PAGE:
At night, some hair models like to wear their hair in a loose plait to avoid breakages. Other models prefer to wear a silk night cap to protect hair further and keep it shiny.
Afro-Caribbean hair needs a completely different care process. They must use products that are suitable for their hair type to really nourish and condition the hair. A specialised hairdresser will be able to assist with this process and recommend the best products to ensure the curls are intact and glossy.
Famous Hair Models
Body part models like hair models do not usually find fame like that of a supermodel. However, there are some top models who have become famous in part due to their hair:
– Linda Evangelista
– Grace Jones
– Agyness Deyn
How to Get Started
Aspiring hair models should look into finding themselves a modelling agency. Getting signed will help protect you and open up many more opportunities.
You will need to research modelling agencies who work with body part or hair models. The application process should be found on their website, and you will be required to send them a few photos. Make sure these photos really show off what is special about your hair. Don’t forget to include photos of your face, too, as your face will also impact your chances of being picked.
If you are invited to an agency audition, remember they will want to see the natural beauty of your hair so don’t spend ages putting it in a complicated updo.
It’s a good idea to keep on top of any new hair trends. You can do this by checking the news and following hair salons and stylists on social media.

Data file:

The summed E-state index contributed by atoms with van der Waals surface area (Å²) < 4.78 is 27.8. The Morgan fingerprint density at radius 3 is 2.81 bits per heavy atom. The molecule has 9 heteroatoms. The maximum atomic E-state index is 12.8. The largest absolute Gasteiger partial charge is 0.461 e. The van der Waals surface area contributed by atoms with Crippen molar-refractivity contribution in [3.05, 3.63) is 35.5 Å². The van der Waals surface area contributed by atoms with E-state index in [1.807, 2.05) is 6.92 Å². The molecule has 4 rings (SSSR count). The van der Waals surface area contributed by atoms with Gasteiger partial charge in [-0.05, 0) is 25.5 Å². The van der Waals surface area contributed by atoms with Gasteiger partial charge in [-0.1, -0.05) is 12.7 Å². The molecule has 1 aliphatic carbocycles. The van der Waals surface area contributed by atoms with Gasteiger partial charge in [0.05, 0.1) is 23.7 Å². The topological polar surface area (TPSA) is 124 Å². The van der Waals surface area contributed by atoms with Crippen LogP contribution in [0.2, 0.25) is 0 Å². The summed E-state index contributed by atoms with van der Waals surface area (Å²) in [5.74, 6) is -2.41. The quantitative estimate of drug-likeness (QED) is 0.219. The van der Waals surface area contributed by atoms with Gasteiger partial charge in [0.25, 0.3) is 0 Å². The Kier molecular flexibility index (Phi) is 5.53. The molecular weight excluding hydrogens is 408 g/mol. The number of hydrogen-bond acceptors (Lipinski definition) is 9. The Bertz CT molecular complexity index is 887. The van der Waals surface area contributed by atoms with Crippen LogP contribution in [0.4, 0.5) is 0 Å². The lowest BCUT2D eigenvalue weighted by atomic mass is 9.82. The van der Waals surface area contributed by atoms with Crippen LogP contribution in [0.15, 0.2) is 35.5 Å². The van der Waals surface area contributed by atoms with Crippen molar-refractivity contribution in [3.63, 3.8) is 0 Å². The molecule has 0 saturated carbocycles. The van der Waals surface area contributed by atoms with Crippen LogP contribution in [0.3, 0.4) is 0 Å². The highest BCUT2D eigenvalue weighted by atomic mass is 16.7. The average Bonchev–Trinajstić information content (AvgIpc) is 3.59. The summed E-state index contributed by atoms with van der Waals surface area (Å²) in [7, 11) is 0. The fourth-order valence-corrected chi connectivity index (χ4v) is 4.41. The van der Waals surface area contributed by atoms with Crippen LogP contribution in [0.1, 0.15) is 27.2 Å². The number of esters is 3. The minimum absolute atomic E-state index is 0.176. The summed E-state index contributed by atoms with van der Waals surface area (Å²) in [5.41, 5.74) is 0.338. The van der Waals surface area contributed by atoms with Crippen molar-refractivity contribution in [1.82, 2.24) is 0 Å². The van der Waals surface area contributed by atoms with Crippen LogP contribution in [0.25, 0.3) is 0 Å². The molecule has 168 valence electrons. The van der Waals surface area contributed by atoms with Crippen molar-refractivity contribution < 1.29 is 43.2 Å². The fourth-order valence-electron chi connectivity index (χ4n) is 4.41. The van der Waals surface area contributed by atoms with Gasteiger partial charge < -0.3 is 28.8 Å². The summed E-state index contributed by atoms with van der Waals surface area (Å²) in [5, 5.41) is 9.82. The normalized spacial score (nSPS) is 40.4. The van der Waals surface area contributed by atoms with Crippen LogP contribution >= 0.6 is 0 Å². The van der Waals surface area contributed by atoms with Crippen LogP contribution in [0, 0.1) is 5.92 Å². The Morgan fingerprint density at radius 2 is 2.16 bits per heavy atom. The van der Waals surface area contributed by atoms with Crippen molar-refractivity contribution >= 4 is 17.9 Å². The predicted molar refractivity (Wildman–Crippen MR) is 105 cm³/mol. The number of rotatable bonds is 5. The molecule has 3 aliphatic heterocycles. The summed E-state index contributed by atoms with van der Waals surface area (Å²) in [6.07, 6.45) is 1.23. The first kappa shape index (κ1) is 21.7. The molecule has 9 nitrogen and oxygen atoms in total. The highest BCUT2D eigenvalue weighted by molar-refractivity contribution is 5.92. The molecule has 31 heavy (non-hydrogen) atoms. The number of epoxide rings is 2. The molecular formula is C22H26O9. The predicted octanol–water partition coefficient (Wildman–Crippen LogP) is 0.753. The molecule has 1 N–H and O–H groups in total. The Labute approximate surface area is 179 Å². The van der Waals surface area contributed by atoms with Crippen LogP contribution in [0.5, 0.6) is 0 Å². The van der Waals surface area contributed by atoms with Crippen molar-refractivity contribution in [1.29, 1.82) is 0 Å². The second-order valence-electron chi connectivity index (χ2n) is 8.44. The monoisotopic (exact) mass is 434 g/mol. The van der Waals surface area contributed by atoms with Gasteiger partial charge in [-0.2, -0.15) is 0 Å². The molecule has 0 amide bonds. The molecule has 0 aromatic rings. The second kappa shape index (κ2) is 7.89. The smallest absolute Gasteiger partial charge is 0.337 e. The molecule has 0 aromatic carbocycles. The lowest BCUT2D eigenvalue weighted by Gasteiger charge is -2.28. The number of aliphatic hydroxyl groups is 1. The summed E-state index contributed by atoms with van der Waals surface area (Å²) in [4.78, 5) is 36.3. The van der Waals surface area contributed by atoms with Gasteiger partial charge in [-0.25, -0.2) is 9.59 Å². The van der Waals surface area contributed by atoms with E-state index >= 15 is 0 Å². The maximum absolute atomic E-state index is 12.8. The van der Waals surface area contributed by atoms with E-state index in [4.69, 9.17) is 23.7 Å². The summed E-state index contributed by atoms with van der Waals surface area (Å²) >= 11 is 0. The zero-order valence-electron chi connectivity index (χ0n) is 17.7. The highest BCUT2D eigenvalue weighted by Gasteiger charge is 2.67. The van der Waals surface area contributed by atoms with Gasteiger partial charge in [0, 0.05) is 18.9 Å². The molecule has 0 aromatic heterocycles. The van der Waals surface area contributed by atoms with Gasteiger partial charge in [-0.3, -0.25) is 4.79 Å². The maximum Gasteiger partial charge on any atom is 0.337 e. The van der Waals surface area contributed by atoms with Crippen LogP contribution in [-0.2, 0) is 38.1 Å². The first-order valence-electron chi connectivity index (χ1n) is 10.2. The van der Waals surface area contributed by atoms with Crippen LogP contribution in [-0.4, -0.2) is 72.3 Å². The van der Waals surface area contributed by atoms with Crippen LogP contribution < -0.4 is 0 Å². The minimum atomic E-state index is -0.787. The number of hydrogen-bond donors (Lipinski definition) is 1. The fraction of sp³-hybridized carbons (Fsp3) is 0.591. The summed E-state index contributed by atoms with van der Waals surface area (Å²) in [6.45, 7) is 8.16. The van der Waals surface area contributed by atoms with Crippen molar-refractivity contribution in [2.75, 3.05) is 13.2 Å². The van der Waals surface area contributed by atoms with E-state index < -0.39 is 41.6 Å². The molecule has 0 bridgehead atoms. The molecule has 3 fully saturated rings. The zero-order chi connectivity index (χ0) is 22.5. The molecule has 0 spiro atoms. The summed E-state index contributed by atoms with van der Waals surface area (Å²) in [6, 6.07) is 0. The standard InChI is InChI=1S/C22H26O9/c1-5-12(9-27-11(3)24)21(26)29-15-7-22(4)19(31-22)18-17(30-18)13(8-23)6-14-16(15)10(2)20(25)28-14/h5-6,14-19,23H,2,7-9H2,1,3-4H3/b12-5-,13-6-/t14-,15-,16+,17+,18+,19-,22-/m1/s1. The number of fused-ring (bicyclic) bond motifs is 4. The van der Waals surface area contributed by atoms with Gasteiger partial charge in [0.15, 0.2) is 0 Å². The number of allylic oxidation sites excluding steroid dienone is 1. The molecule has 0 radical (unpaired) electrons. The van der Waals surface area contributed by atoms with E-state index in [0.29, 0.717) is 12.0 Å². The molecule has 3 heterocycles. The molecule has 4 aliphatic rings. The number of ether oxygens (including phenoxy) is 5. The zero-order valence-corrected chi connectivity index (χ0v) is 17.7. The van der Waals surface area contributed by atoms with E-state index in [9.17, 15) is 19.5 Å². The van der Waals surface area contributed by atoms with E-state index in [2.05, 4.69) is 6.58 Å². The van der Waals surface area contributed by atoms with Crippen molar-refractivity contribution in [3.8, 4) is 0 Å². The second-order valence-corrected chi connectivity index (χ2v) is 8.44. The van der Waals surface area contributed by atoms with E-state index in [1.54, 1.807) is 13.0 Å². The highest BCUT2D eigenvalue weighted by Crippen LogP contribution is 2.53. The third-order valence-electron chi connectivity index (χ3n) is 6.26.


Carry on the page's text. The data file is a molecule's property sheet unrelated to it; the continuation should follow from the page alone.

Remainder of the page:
Many salons require models to practice on, and for competitions. You may not get paid, but they can be a good opportunity for experience and networking. You will also get a free haircut and you can use the photos in your modelling portfolio and on your modelling agency applications.
Most modelling work takes place in major cities like London and Manchester. You must be willing to travel if you do not live in a major city.
Having short hair may affect your chances of finding work (or it may boost your exposure in other niches of modelling if the cut is good enough and if it really suits you). Generally, though, long hair gives stylists more to play with.
You will have to avoid dying your hair unnatural colours unless you are modelling for an alternative brand. The same goes for hair styles; a mohawk probably wont get you much work as a hair model as its too restrictive. Natural hair (ideally “virgin”, meaning untouched) will get lots of work.
Try to avoid anything that could permanently damage your hair, even modelling jobs (e.g. cutting short, bleaching). While the choice is down to you, you have to think about whether you are sacrificing future potential work.
Curly hair and straight hair will both be required. Whatever your hair, make sure you look after it. Curls will need moisturising, and straighter hair will need to be kept untangled and shiny.
Blonde hair, red hair and brunette hair will also be considered. If you have an unusual or uncommon hair colour, you may find your demand higher.
Your Modelling Portfolio
Your modelling portfolio should show off your range and flexibility as a hair model. It should include up to 20 of your absolute best modelling photos.
You will also need to include a few beauty shots so that agencies and brands can see your face shape clearly.